Posted December 6th, 2013 at 9:58 am by Tanner Christensen
Do you think Picasso ever sat down in front of a canvas and thought it would be his greatest work ever? That once it was finished he would never have to worry about the price of painting supplies ever again?
I just can’t see any of the historically great artists or writers sitting down to work and thinking to themselves: “This is it. This is the work that’s going to change my life.”
Even if that idea you’re working on now does change your life – maybe it makes you unbelievably rich, gets you 15 minutes of fame, or makes you known as an established and wildly successful artist – what then?
Say you make it big and that one idea turns you into an instant artist celebrity. Are you going to not work on your art anymore? Will you suddenly have some other grand purpose in life? If that’s the case, why even work on your art now anyway? Go do that other stuff instead.
Creative work certainly isn’t going to make you money.
I think it’s important to regularly remind ourselves of why we do what we do. That each project or idea we undertake has nothing to do with making it big and everything to do with exploration and expression.
We do artistic work because it fulfills something deeper in us. Not a desire to become rich or famous. Not to see one of our pieces hung in the Louvre or to have our book number one on every best sellers list. Those things are nice, and undoubtedly any creative person would love to have those things.
But what then? The work doesn’t stop. The idea keep coming. The need to explore our thoughts and express our ideas, to solve problems and to make things, will always be there.
Enjoy the ride.
“People who find the act of being creative as a trait of other people are often believing so out of laziness. They find comfort in working the way they do, and when somebody else comes along who wants to work differently: they re-act by saying ‘we’ll that’s just not me.’”
Four things you need to stop believing about creativity
Posted December 5th, 2013 at 7:57 am by Tanner Christensen
If you’re working on things that scare the shit out of you, at least you know you’re doing something creative.
Posted December 3rd, 2013 at 6:37 pm by Tanner Christensen
“Creative work is not a selfish act or a bid for attention on the part of the actor. It’s a gift to the world and every being in it. Don’t cheat us of your contribution. Give us what you’ve got.”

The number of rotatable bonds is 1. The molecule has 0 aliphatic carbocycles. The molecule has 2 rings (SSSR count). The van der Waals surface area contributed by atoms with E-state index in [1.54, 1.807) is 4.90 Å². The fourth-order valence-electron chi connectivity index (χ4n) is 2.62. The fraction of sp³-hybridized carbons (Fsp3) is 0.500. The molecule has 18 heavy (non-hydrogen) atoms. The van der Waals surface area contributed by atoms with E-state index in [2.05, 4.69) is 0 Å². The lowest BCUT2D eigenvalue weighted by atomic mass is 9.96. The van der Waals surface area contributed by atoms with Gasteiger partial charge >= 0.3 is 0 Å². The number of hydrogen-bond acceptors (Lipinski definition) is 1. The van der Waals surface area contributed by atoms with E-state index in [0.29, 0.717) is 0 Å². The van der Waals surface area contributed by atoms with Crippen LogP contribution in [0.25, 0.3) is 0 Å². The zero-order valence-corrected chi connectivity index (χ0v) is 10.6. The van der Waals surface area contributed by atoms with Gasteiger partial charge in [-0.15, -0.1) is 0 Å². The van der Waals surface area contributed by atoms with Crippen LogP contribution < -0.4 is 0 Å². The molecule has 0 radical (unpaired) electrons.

Steven Pressfield from his timeless book, The War of Art
Posted November 27th, 2013 at 1:34 pm by Tanner Christensen
Posted November 25th, 2013 at 7:00 am by Tanner Christensen
There’s something about art that entices the brain, even for those who don’t consider themselves to be fans of art.
For example, if you go to a museum, you’re bound to find yourself looking at a work of art and immediately asking questions about it. What does it imply? How was it created? When was it created? What was the purpose of the artist in creating it?
I imagine it’s a very similar reaction for the artist. They too have to ask questions, about what medium to use, what colors or melodies.
Now research has indicated that exposure to art makes us smart.
11,000 students from various schools participated in the study, with half of them being part of a test group that was selected entirely at random. The students attended a free tour of the Crystal Bridges museum in Arkansas, and were later given a series of assessment tests.
“Students who, by lottery, were selected to visit the museum on a field trip demonstrated stronger critical thinking skills, displayed higher levels of social tolerance, exhibited greater historical empathy and developed a taste for art museums and cultural institutions.”
Exposure to the art reportedly caused students to not only think about the artwork itself, but to also consider how the artwork was created, when it was created and under what historical context. The experience notably elevated students ability to think critically.
Why is this so?
“We can conclude that visiting an art museum exposes students to a diversity of ideas that challenge them with different perspectives on the human condition.”
Art forces us think critically, increasing our tolerances, considering the history of ourselves and all mankind, and helps us develop our own unique taste for the arts themselves.
The flip side of the coin – for the creators, not the observers, of art – is equally weighted. Creating art forces you to think. It’s not enough to simply place a brush against a canvas or pull a bow across the strings of a violin. You must answer a thousand questions in your heart and mind before you make a single stroke or strike a single chord.
Art can make us smart.
But only if we invest the time to observe it and – for the creative group – make it. So go consume more art today and make some too. You’ll be better off for it.
Keep a notebook, if only for the sake of getting out of your own head once in a while.
Posted November 18th, 2013 at 10:17 am by Tanner Christensen